• Don’t over-follow up- Sending a follow-up e-mail multiple times a day or even multiple times a week can bombard and irk journalists to the point where they won’t even open an e-mail sent by you. Only send ONE follow-up email to journalists that you know will be an ideal fit for your story. 

Using these tips, you should be able to create the perfect pitch over social media or via e-mail that will generate the results you and your client are looking for. 

reflections on optimism and caution about social media

Social media has hit the modern age by storm. Over 50% of the global community uses sites like Twitter, Facebook, and others to stay in constant contact with their personal friends, meet new people, or stay up to date with current events. Sites like Twitter are making a new revolution for journalism. Twitter allows average people to post in 140 characters what they feel or see during the course of their day.

An example was offered in the first reading we had to complete titled, “The People Formerly Known as the Audience.” The murder of Osama Bin Laden was first published on Twitter and then confirmed by the Obama Administration an hour later.  Another example offered by this article was the fact that a picture of what was supposedly Bin Laden’s bloody face went viral on the internet the following day, however was quickly exposed as a fake on Twitter. Sites like Twitter allow for the gatekeeper function in journalism to become minimal and only offered in traditional news outlets and news organizations.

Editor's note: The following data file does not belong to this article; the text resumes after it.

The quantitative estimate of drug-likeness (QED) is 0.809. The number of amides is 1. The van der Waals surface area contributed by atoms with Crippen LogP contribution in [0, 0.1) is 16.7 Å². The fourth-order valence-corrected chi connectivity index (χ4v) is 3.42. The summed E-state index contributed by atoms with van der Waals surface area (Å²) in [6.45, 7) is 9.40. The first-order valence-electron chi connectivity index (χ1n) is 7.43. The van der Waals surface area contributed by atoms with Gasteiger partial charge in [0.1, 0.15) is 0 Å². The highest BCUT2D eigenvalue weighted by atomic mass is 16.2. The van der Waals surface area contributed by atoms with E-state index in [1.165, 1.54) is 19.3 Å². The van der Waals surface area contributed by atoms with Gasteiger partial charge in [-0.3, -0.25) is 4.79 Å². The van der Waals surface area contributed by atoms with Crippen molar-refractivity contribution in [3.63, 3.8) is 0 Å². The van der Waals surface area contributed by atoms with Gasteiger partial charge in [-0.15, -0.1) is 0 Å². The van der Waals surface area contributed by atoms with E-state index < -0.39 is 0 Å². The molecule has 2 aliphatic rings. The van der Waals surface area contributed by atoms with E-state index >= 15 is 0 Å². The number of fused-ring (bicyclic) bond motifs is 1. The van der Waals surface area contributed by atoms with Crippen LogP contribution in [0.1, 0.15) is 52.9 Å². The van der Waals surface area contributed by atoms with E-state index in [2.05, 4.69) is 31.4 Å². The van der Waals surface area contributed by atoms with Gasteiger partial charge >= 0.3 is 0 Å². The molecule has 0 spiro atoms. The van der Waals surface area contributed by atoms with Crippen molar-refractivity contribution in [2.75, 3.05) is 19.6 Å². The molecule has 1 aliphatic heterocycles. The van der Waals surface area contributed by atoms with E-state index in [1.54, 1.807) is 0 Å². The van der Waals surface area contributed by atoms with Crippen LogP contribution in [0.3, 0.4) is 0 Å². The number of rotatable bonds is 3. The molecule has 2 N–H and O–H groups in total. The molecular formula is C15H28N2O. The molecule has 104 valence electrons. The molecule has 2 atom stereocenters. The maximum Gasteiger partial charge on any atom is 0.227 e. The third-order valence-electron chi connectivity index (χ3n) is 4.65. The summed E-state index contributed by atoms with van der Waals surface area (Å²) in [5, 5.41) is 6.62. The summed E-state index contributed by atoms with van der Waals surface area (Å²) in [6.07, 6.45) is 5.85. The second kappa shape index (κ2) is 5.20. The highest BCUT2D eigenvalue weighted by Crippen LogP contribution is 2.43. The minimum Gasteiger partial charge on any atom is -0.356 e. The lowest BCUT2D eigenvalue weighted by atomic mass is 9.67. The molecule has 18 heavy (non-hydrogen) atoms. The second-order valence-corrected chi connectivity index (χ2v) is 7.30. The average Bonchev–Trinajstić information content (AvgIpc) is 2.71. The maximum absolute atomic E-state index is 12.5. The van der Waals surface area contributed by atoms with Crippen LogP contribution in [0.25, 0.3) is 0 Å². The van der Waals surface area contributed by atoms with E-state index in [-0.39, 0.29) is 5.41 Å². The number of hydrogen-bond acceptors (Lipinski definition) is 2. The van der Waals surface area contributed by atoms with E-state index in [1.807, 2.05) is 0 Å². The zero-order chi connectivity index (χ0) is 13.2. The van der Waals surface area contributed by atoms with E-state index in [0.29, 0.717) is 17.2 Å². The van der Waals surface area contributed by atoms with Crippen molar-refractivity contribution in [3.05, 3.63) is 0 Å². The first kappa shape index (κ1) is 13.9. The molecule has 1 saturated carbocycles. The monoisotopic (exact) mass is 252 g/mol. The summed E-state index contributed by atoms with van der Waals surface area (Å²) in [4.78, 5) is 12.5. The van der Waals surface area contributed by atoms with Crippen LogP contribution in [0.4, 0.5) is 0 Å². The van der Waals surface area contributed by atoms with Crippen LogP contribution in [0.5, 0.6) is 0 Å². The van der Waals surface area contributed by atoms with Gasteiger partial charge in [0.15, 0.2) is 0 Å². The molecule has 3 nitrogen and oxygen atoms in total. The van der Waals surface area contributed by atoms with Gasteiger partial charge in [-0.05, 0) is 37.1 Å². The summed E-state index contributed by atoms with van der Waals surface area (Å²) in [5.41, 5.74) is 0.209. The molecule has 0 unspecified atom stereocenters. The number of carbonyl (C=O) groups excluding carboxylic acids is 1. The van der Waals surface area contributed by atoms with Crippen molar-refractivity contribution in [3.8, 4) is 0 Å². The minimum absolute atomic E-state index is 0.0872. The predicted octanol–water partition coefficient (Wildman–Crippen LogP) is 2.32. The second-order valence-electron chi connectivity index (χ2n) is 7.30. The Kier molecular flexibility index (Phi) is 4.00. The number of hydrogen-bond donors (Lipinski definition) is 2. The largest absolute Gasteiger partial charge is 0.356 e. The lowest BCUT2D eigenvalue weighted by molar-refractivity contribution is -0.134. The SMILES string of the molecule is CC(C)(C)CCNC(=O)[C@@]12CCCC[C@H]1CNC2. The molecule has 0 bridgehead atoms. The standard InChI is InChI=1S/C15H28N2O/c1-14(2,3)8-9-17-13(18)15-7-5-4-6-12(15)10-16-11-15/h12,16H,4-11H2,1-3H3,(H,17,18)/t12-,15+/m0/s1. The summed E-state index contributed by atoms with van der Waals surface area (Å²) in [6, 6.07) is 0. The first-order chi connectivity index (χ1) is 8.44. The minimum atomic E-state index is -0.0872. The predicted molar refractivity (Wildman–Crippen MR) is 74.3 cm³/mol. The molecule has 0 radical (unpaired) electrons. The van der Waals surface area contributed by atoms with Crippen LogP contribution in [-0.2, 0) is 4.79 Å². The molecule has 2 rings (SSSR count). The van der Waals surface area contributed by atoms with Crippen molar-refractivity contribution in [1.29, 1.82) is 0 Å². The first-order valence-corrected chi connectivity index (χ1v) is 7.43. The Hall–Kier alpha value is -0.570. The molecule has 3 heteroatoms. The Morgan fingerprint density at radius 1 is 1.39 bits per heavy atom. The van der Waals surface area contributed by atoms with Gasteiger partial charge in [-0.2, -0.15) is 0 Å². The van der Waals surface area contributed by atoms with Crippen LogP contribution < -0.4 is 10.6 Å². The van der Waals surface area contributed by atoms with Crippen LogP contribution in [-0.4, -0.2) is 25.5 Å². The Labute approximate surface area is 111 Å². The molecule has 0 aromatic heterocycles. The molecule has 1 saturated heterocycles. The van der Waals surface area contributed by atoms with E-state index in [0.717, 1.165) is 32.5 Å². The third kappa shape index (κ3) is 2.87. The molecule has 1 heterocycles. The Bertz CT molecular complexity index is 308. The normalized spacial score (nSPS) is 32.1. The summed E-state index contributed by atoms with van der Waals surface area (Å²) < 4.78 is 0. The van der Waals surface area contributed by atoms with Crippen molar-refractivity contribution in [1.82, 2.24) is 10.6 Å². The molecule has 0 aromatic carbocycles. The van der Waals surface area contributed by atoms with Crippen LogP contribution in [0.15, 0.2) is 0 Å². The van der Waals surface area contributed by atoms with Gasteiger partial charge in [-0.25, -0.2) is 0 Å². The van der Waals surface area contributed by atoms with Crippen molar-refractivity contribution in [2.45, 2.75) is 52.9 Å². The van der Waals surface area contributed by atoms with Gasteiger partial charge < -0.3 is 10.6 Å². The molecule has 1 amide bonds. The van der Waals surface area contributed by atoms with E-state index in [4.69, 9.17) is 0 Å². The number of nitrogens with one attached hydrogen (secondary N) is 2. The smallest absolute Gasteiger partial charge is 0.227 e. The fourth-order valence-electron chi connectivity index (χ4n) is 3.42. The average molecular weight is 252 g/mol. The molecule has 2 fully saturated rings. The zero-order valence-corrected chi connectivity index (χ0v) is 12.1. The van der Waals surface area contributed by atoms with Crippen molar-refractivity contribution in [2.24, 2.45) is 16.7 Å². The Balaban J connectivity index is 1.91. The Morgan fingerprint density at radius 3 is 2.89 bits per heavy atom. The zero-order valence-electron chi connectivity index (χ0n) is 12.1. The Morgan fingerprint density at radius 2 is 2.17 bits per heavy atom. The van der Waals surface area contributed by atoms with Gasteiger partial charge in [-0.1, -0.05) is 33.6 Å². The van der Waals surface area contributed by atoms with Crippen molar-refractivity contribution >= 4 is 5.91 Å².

With millions of people switching from participating in an audience role to becoming reporters in themselves, social media has allowed the average person to post eye witness accounts of major events as they occur. This allows for an optimistic view of social media from a majority of people. However, others would disagree and state that gatekeepers in the trade of journalism are still needed and that not all news presented on social media is democratic.  In “Beyond Gingras: Tech Innovation Alone Will Not Democratize Media” a less optimistic view is presented. It states that the Twitter revolution is one that has become blown way out of proportion and that the same corporate giants that control traditional news outlets remain in control in the digital realm of social media as well.

Another article titled, “The Daily Me” also presents a bleak outlook on the social media revolution.  The article explains that if the public has taken over the role of gatekeeper then “God save us from ourselves.” This is because most public only publishes information that is biased towards their personal prejudices. Most people who use social media pursue readings of blogs that provide arguments that agree with their beliefs and opinions of the world around them. Most people who use social media also don’t provide information  based on sensible arguments like news outlets, but rather by their emotions and beliefs. The age of objective news would be thrown out the window making way for the new era where people can pick and choose which sites agree with them and intelligent debates are tossed out the window.

Christine Ambriano's observations about the new social media revolution.